Quaternary Mexican mammals database
|Category||Paleontology and Stratigraphy|
|Location||International Geological Congress,oslo 2008|
|Author||Arroyo-Cabrales, Joaquin۱; Polaco, Oscar J.۱; Johnson, Eileen۲|
|Holding Date||03 September 2008|
A decade ago, the creation of a bibliographic-based database on the Mexican Quaternary mammals was undertaken in order to secure a comprehensive listing of all of the mammals known at the time when humans appeared in México.
Since then, a large database has been developed that includes records for more than 800 localities and nearly 2400 revised documents. An outstanding characteristic is that this database is electronically related to two major databases, the time-related FAUNMAP and the space-related Atlas Mastozoológico de México. The time range represented is Late Pleistocene to Early Holocene, and primarily Rancholabrean faunas.
Early and Middle Pleistocene sites are scarce. The database has 15,087 mammal records, representing 13 orders, 44 families, 146 genera and 286 species. A third of these taxa no longer occur in Mexican territory, either because they are extinct (almost 30%) or because their distribution no longer extends into the country (9 taxa, 3.1%).
The order Notoungulata is extinct World-wide, while Proboscidea no longer exist in the Americas and neither do the families Herpestidae and Equidae. Three families have been extirpated from North America (Camelidae, Hydrochoeridae and Megalonychidae), and five families are extinct (Gomphotheridae, Mammutidae, Glyptodontidae, Megatheriidae and Mylodontidae). Of the 146 genera, 27 are extinct (18.6%) and nine are considered extirpated (6.2%); at the species level, 84 are extinct (29.4%) and nine are extirpated from the country.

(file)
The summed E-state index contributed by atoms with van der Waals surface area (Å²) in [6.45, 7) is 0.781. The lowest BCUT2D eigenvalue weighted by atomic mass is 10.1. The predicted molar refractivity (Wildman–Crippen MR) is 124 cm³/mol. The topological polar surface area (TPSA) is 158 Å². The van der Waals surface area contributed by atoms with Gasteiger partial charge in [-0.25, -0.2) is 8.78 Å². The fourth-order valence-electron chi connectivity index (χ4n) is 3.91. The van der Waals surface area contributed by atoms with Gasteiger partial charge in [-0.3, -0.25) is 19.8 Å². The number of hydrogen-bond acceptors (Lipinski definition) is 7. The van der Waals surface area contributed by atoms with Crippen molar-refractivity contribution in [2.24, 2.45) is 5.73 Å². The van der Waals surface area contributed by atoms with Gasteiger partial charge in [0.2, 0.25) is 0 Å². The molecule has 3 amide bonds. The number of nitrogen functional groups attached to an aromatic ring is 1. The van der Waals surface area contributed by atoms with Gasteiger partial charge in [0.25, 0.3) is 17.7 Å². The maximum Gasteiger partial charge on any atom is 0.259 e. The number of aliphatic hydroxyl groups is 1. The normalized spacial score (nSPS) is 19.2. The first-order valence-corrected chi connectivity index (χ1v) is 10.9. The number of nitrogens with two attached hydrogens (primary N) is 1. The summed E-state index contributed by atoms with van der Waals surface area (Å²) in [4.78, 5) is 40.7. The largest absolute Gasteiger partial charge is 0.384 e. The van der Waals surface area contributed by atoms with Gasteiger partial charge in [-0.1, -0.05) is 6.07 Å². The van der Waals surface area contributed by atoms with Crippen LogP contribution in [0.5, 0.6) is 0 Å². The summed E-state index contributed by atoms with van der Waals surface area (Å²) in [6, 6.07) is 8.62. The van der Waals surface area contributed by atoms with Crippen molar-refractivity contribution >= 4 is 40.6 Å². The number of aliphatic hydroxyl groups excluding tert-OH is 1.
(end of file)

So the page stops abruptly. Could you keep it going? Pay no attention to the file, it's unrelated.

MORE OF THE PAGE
During the Late Pleistocene, changing landscapes were brought about due to repeated events of glaciation–deglaciation. Those conditions fostered the presence of mammalian megaherbivores and megacarnivores that strongly impacted the landscape. The few interactions between extinct animals and humans mostly involved mammoth. In such cases, humans may have been more scavengers than active hunters.
Based on this database, studies on particular groups (proboscideans, horses, lagomorphs, xenarthrans) have been undertaken, as well as specific searches for several particular taxa for either geographic records or dating. For example, both the Pleistocene ursines and large felids are quite diverse. For the bears, the extinction and extirpation of species may be due to several causes, including depletion or extinction of large herbivores, diminishing nutritional quality of plants during climate change, and competition by human for food resources.
For the cats, the southward shift of the jaguar is of note and its displacement most likely is a response to climate change. The most dramatic impact is the disproportionate removal of large species from the felid guild. Their demise is probably a direct result of elimination of their primary prey, the megaherbivores. Two projects have been initiated on absolute dating for several sites. Forthcoming analyses include a monographic study of the overall mammal fauna, and use of the data in GARP modeling.